Absolute return funds have become commonplace in recent years, but the term creates some confusion, ...
Absolute return funds have become commonplace in recent years, but the term creates some confusion, according to Robert Neilson, senior product specialist at Pioneer Investments.
The severity of the 2000-2003 bear market left scars, removing the focus from benchmark-focused approaches and leading to the subsequent emergence of absolute return vehicles. But this is a very broad term and many flavours of funds are categorised as absolute return portfolios, including Libor plus, equities, flexible fixed income, currency funds, hedge funds, multi-asset and asset allocation funds.
Neilson said not all these are true absolute return funds. He defined these as mandates that seek to achieve positive returns over a defined time horizon, while minimising the probability and size of losses.
He said: "Typically, these target returns above cash and offer a more stable return profile versus long-only funds. There are a myriad of different investment approaches and styles in achieving this."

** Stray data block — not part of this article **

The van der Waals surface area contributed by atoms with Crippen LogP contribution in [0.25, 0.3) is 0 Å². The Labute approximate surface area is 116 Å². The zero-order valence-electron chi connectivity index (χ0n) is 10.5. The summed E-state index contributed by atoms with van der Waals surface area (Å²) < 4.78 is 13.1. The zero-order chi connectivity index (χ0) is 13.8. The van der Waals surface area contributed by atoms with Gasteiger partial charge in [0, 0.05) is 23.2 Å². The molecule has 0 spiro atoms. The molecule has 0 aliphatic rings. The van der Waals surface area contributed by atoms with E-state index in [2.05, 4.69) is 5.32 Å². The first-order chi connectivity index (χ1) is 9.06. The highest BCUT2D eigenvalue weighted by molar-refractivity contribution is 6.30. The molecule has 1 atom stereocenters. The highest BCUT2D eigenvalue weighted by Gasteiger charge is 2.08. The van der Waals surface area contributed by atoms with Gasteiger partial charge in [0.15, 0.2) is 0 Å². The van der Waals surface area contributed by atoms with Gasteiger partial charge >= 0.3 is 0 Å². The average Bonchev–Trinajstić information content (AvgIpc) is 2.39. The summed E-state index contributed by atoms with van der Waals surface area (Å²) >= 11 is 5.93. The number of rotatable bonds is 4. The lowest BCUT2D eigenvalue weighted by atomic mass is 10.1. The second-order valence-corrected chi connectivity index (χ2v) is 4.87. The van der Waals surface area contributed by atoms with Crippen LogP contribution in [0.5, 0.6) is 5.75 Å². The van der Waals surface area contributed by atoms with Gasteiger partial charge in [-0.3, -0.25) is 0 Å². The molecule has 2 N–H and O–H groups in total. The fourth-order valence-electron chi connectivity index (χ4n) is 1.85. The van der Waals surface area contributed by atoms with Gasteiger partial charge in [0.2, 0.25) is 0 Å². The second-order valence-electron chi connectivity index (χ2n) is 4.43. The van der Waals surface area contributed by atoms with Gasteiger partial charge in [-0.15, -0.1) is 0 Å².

Neilson said absolute return funds are not guaranteed return funds, hedge funds or a do it all replacement for traditional long-only portfolios. They are not benchmarked in the same way as long only portfolios.
Within an absolute return fund, core holdings such as low risk fixed income securities can provide the risk-free rate or match Libor. But then alpha strategies are required to deliver the excess return layer.
Finding uncorrelated alpha strategies is key. It is core to have equity exposure, active currency positions, yield curve management, active duration positions and spread and carry trades, he added.
Neilson said this is where derivatives have a beneficial role to play. These enable portfolio risks to be managed more accurately and proprietary research ideas to be fully exploited in portfolios. He added derivatives can also be used to reduce risk. For example they are used to lock in a certain minimum return.
The new Ucits III framework for mutual funds in the EU means that open-ended funds, which contain such instruments and target absolute returns, have become possible.
Despite the benefits offered by absolute return funds, Neilson said many challenges lay ahead in this area.
He said: "These are a relatively new concept for investors and absolute return funds have short track records. The role of absolute return funds must also be defined and investor expectations set at a realistic level." key points
Bear market has led to emergence of total return funds
These come in many breeds
Typically they target a return above cash
To promote 'long-term investment'
Switching 'hard and expensive'
Smaller funds still packing a punch
To drive progress